- Lifting the fine or penalties of police officers who committed planting of evidence
- Allow guilty by suspicion and without warrant of arrest.
Furthermore, the bill also removed the provision on payment of P500,000 damages per day of detention of any person acquitted of terrorism charges.
HERE’S WHY THIS IS DANGEROUS
1.) State powers are greatly expanded, posing a threat to political dissent and independent action. For instance, the measure, as stated, would allow the lifting of punishment of officials who committed planting of evidence.
Given the current state of our society, this clause targets each and every single Filipino – the poor, the young, and the innocent. It tilts the scale of the justice system as it pardons acts that does not only strip off one’s right to due process but also allows treacherous acts to go unpunished by the law.
2.) The bill may be used to penalize political dissents, or even mere political opponents.
For example, the bill may be used to impose punishment on individuals or groups for simply having different or opposing opinions, especially when it comes to political matters. This not only targets activists and legitimate progressive groups and organizations but also blurs the line between activism, rebellion, and terrorism.
Thus, the enactment of the bill may, ultimately, invalidate current laws which recognize conspiracy-only-in-application-to cases of rebellion or treason which are, in essence, political crimes.
3.) It would allow wiretapping or “using any device or arrangement to secretly overhear, intercept, or record communication or spoken word by using a device such as, among others, a dictaphone or dictagraph, walkie-talkie, or tape recorder” — an evident breach in one’s right to privacy. Moreover, allowing the scrutiny of deposits or investments made without a court order is a breach, and a controversial feature, of the Anti-Money Laundering Law.
4.) Other acts of crime, which do not necessarily carry the gravity of terroristic acts, may be penalized the same way. For instance, a person who runs amok in a marketplace or an irate employee threatening a business establishment might be, in accordance to the bill, considered as terrorist acts; thus, not only blurring the line between actual terrorism and other criminal acts but also, once again, deprives the people of their right to due process.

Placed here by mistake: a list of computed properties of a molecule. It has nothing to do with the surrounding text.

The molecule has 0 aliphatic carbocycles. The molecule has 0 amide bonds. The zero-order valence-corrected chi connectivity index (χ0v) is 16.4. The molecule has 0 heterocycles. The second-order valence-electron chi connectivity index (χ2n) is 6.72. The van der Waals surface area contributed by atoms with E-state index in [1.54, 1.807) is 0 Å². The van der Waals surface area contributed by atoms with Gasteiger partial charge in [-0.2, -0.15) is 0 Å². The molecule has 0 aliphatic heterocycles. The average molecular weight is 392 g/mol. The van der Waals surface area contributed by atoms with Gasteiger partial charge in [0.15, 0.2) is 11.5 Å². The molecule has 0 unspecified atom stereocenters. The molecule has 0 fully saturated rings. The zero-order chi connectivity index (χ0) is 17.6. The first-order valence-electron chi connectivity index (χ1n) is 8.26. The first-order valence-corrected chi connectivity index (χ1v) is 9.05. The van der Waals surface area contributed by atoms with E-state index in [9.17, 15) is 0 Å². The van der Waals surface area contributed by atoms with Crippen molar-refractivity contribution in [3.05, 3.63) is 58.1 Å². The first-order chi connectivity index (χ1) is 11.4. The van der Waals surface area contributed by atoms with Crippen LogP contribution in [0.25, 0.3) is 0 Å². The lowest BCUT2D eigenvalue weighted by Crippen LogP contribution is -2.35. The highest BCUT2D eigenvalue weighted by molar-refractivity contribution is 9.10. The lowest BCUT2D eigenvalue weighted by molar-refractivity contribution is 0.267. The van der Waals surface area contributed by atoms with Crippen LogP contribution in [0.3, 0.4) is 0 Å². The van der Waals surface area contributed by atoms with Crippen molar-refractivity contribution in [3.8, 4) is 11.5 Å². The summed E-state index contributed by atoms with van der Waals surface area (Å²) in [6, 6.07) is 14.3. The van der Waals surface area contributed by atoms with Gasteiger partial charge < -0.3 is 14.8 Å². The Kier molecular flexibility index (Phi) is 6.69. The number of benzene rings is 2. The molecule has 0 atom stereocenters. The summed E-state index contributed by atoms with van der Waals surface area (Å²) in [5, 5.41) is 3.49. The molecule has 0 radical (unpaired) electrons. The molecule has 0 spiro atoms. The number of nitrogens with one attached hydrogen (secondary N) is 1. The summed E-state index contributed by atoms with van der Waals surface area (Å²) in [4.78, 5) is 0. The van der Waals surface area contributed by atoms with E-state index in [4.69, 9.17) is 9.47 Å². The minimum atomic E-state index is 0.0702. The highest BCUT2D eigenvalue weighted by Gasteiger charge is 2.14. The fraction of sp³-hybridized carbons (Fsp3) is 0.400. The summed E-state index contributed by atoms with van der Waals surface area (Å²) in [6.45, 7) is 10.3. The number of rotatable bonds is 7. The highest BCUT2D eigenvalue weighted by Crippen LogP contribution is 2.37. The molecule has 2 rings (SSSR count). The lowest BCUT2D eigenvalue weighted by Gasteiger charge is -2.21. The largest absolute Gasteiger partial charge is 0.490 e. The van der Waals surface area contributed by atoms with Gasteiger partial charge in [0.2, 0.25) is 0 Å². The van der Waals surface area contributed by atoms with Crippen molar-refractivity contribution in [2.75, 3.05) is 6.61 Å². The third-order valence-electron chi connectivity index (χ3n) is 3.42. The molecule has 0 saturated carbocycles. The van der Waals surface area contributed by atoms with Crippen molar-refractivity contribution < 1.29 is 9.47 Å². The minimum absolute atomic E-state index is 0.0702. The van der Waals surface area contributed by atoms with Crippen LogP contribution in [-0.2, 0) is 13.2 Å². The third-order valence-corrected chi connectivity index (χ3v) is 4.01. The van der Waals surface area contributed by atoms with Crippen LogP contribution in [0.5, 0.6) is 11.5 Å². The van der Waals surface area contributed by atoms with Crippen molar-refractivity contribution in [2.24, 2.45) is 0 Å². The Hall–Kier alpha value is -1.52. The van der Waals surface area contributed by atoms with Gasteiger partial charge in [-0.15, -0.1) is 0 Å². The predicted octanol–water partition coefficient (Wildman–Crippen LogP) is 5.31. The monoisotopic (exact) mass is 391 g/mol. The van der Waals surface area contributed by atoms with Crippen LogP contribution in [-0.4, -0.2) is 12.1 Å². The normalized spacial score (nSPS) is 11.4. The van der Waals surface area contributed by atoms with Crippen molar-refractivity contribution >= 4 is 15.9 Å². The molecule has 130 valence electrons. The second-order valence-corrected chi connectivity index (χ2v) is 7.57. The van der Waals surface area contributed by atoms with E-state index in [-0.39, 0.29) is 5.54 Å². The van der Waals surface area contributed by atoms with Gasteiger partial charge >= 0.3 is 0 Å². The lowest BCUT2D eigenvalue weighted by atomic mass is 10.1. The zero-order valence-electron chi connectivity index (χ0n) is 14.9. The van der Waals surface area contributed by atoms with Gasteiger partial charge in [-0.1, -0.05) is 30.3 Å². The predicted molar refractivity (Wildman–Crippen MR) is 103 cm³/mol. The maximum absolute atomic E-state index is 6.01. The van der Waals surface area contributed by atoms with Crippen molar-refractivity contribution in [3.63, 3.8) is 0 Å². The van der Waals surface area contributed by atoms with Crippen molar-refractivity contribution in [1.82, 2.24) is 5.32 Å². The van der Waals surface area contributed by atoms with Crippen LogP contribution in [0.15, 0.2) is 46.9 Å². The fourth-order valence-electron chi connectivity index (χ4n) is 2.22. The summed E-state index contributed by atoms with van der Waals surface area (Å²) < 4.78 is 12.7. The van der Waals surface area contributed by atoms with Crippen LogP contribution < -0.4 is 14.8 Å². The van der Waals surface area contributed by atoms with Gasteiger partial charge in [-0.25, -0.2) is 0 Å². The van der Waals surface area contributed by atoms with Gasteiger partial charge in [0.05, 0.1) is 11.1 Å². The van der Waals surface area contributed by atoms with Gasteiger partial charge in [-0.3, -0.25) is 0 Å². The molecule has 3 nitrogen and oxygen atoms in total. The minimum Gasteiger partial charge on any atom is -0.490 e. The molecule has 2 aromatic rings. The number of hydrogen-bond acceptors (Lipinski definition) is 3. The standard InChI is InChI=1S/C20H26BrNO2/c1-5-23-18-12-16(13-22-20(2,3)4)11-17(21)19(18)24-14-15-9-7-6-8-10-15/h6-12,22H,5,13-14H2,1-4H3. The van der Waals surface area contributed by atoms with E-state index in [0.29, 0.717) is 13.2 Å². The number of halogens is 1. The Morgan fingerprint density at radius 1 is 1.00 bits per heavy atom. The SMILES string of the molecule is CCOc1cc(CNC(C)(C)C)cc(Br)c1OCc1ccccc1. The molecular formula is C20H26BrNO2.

5.) It may be used to redtag legitimate but progressive organizations, like duly-recognized student organizations, as terrorists or terrorist fronts. Strikes, rallies, and other expressions of civil unrest might be dubbed as so, too; thus, depriving the people not only of their basic right to peaceably assemble and petition the government for redress of grievances but also of their freedom of expression.
6.) Because of the provision which allows innocent people to be accused and penalized even without a warrant of arrest, it, evidently, is a violation of the provisions under the Bill of Rights and the Universal Declaration on Human Rights.
7.) It might impose constraints on the country’s press freedom. No matter the political alliance, our society needs journalists. It is the duty of reporters and journalists to gather as many sources as possible, including those the government might consider “terrorists;” but if the bill were to be enacted, journalists would be obliged to become witnesses against these sources or else be charged of being accessories to terrorism and terrorist acts; thus, violating the mandates and the rights bestowed upon media personnel.
These individuals would, then, feel the need to restrain themselves when covering controversial issues and associating with controversial people despite being needed for the story. In the long run, it might affect the people’s right to information, resulting in, among others, ignorance of the issues, disinformation, and misinformation.
But, ultimately, this may pose a threat to national democracy.